E-Z Pass: Maryland E-Z Pass charges a monthly fee if you don't use it regularly, so I don't think it is really worth it unless you are commuting on a toll road or can buy it in another state that doesn't have fees (Delaware?). Just bring plenty of cash, and possibly a roll of quarters if you want to be able to use the cash-only lanes on the Garden State Parkway.
posted by advil at 9:11 AM on December 11, 2013


I drive NYC to Boston probably 4-6 times per year, and always take the Hutch out of the city, then the Merrit-91-84-90/Mass Pike into Boston. You're less likely to hit traffic this way and it's actually more direct than taking 95.

Coming at NYC from the south, do not take 95 through Philly, or do any 476 nonsense. Take the Delaware Memorial Bridge to the NJ Turnpike. I'd guess you could take 295 through South Jersey once you get over the bridge, if you want to avoid tolls, but I'm not familiar with that route. Really, you're not likely to hit much traffic on the Turnpike going north until you get close to NYC.

If you want to avoid the George Washington Bridge and don't mind lots of tolls, you can switch to the Garden State Parkway in central NJ and take that up to 287, over the Tappan Zee and then to the Hutch. If go over the GW, the advice above to get the Henry Hudson/Saw Mill to the Cross County is solid. I would avoid the GW near peak hours, and avoid taking 95 through the Bronx at any time.
posted by breakin' the law at 9:11 AM on December 11, 2013


Yeah, if you go over the GWB definitely DON'T get on the Cross Bronx. HH-Saw Mill-Cross County to the Merrit is 100% the way to go.
posted by entropone at 9:19 AM on December 11, 2013 [1 favorite]


Been there, done that. New Jersey Turnpike is a horrible shithole that will make you want to kill and I drive in DC traffic. 95 is not better. Going through Harrisburg, PA and then Scranton is actually often better. The trip beyond NYC has always been a toss up. You can hug the coast or wind your way across Northern Connecticut/Western Mass, either way is not great, but still not as maddening as the Baltimore to NYC leg (if on the turnpike or 95).
posted by The 10th Regiment of Foot at 9:59 AM on December 11, 2013


Try not to drive through Connecticut. The entire state basically functions as a commuter route from NYC to Boston and is generally a giant clusterfuck. You will be stuck in traffic in Conn. for longer than it would take to go around through NY and drive through western MA. Also, western MA is a beautiful and enjoyable area to drive through anyway, and you'll get to see the interesting civil setup of MA as you move from extremely rural farmland in the West, the decaying center of the Industrial Revolution in central MA, and the vibrant urban areas of eastern MA.

Have fun! Boston is probably my favorite city in the US. When you get to the outskirts of Boston though, ditch your car at the Alewife station on the redline of the MTA subway and just take the subway to travel through Boston. You do not want to drive through that city. The streets were designed in the 17th century for horses and are difficult to even Boston natives to navigate.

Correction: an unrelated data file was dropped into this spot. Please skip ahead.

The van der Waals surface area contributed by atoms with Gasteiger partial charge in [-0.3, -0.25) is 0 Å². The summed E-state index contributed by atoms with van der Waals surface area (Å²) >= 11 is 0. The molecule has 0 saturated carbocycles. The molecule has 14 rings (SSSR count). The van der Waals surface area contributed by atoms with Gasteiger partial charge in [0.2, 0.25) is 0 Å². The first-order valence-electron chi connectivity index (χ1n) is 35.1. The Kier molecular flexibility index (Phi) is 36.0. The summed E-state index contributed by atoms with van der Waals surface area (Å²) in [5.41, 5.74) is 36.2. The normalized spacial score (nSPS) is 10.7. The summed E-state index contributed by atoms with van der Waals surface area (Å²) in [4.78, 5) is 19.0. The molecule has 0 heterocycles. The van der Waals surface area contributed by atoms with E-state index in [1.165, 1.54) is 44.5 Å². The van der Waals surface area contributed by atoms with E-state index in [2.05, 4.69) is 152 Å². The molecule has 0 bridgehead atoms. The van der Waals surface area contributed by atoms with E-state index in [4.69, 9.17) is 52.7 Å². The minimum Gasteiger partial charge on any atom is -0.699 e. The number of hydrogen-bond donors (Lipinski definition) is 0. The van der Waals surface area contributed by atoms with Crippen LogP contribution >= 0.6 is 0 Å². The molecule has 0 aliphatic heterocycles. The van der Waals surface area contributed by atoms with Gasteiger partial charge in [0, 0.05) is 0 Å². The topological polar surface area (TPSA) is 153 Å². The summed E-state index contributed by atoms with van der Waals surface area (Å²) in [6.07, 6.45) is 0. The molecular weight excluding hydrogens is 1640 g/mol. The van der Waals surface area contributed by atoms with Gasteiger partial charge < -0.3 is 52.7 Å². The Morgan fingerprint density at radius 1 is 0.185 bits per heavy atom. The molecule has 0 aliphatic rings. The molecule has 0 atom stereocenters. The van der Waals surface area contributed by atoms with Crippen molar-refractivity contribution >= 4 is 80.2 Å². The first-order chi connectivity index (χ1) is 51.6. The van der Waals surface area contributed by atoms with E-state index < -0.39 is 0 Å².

posted by WhitenoisE at 10:09 AM on December 11, 2013 [2 favorites]


I went to college in Boston and my family lived in southern NJ; they probably drove up a couple times a year. Some routing advice (this is all secondhand - I didn't have a car, so I took the train, which would be my recommendation if you didn't have to continue on further north later):
- It's not a bad drive but time it to avoid rush hour in NYC (and even then you might hit it).
- People will say to take the Tappan Zee over the Hudson, but coming from the south you have to go out of your way to do that.
- the best route that my parents found through the New England segment is 95 to New Haven, then 91, 84, 90.

As for the "avoid the New Jersey Turnpike" advice - it's not bad in south Jersey, and you're rolling the dice north of exit 7 or so - so you probably want to cross the Delaware on the Delaware Memorial Bridge and take the Turnpike all the way up. Any plan to cross further up at one of the bridges from Pennsylvania to New Jersey (Commodore Barry, Walt Whitman, Ben Franklin) will be foiled by the fact that none of those bridges have direct highway connections to the NJTP. (You'd think there would be a direct, all-highway route from Philly to NYC, but there's not.)
posted by madcaptenor at 10:52 AM on December 11, 2013


One of the primary reasons to get E-Z Pass other than the discounts, is the time savings at the tolls. For that trip, I think at the right (wrong?) time you can save almost 15 minutes in time by using EZP. That is one gas and bathroom break for free.
posted by JohnnyGunn at 1:06 PM on December 11, 2013


My preferred route would be: I-95, Del. Mem. Bridge, NJ Turnpike, GW Bridge, Hutchinson Pky, Cross County Pky, I-684, I-84, Mass. Pike. (Anybody want to sound off on I-684 vs. Merritt + I-91?)

Any time I've tried the Tappan Zee as an alternate, it's usually because I'm coming up on the GS Parkway anyway. IME, it's not much of a win over the GW.

Timing is everything. Do the drive at night. I can do NYC to Watertown in under 3 1/2 hours easy when there's no traffic. Driving with other cars on the road can add 45 minutes to an hour. That goes double for a long trip that starts in Baltimore.

Do your service plaza stop in North Jersey. It's roughly half way and there're no more good ones until the Mass Pike. And gas is cheap.

N'thing E-Z Pass.

Do not, under any circumstances, drive on I-95 between New York and Boston.
posted by whuppy at 2:23 PM on December 11, 2013


Anybody want to sound off on I-684 vs. Merritt + I-91?

Not super-familiar with 684 but I usually avoid the Merritt, and would definitely avoid it at night. Large stretches of the Merritt are totally unlit, there's lots of deer in the area, and some of the entrance ramps are scarily short.
posted by lalex at 2:36 PM on December 11, 2013


I am on 684 regularly. It is a 3 lane highway with average speeds of around 70mph. People move on that road. I would take it over the Merritt almost anytime but a nice spring afternoon (Merritt has good scenery but is a 2 lane road with many twists and turns and as noted short entrance and exit ramps.)
posted by JohnnyGunn at 2:46 PM on December 11, 2013


People haul ass on the Merritt, too, which makes it quite exciting. I've never seen so many Ultimate Driving Machines trying to live up to the name.
posted by whuppy at 3:00 PM on December 11, 2013


If you do get gas in New Jersey (which you should, because it'll be the cheapest place to get gas): ALL GAS STATIONS IN NEW JERSEY ARE, BY LAW, FULL-SERVE. It is illegal to pump your own gas in New Jersey.
posted by madcaptenor at 4:13 PM on December 11, 2013